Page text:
Lake Albert, also Albert Nyanza and formerly Lake Mobutu Sese Seko, is a lake located in Uganda and the Democratic Republic of the Congo. It is one of the African Great Lakes. Lake Albert is Africa’s seventh-largest lake, and the world’s twenty-seventh largest lake by volume.
Lake Albert is located in the center of the continent, on the border between Uganda and the Democratic Republic of the Congo. Lake Albert is the northernmost of the chain of lakes in the Albertine Rift, the western branch of the East African Rift.
It is about 160 km (100 mi) long and 30 km (19 mi) wide, with a maximum depth of 51 m (168 ft), and a surface elevation of 619 m (2,030 ft) above sea level.
In the southwest, the Semliki River brings into the lake the waters of Lake Edward, of the Congo Escarpment, and of the rain-soaked Ruwenzori Range, building a large alluvial plain in the process. There is a considerable expanse of lowland at the northern end, where the Victoria Nile enters as a sluggish stream in a swampy delta.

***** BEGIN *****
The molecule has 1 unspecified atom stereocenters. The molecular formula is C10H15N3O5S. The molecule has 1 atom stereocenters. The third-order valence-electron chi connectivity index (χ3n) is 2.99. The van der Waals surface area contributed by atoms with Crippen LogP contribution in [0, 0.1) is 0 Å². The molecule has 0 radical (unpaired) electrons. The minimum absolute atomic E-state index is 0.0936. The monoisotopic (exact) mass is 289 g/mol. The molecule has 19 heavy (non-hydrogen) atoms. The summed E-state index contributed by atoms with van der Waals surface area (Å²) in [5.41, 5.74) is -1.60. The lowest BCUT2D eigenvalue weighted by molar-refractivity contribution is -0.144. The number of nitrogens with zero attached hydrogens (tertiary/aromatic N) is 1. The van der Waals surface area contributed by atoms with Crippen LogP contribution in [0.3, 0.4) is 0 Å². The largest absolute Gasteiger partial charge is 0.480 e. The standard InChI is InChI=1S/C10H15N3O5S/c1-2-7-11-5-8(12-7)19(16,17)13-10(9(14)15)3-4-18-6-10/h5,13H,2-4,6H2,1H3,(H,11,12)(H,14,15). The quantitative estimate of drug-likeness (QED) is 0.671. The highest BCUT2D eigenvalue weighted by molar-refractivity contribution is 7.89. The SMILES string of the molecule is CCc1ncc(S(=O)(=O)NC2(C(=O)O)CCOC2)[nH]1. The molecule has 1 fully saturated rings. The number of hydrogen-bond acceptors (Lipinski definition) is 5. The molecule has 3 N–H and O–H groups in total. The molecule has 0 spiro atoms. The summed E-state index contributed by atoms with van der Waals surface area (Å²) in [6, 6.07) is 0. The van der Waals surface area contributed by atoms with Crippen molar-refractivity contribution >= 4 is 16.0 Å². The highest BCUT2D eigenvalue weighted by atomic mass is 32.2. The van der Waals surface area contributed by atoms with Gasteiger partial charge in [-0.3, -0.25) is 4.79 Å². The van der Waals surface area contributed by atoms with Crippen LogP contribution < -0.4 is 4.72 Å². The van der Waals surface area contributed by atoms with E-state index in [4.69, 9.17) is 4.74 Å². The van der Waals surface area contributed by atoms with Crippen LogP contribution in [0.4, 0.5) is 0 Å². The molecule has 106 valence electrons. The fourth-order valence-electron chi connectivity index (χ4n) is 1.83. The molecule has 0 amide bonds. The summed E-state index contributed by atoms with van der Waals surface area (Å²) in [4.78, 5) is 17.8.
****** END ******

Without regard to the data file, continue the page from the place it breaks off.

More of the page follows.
Almost immediately the lake narrows into the Albert Nile, through which it supplies water to the White Nile. In the west and east, the lake is bordered by forested cliffs and ravines.
Lake Albert lies at an elevation of 2,021 feet (616 m) in the lowest and hottest part of Uganda. The mean annual temperature is 78° F (26° C), and rainfall averages 34–40 inches (864–1,016 mm).
Because of the high rate of evaporation, the waters are somewhat saline, and free phosphate is also present. Game—including elephant, buffalo, hippopotamus, crocodile, and antelope—is abundant, especially in the Semliki Plains and the northern shores near Murchison Falls.
Fishing sustains a scanty population, located in lakeshore villages.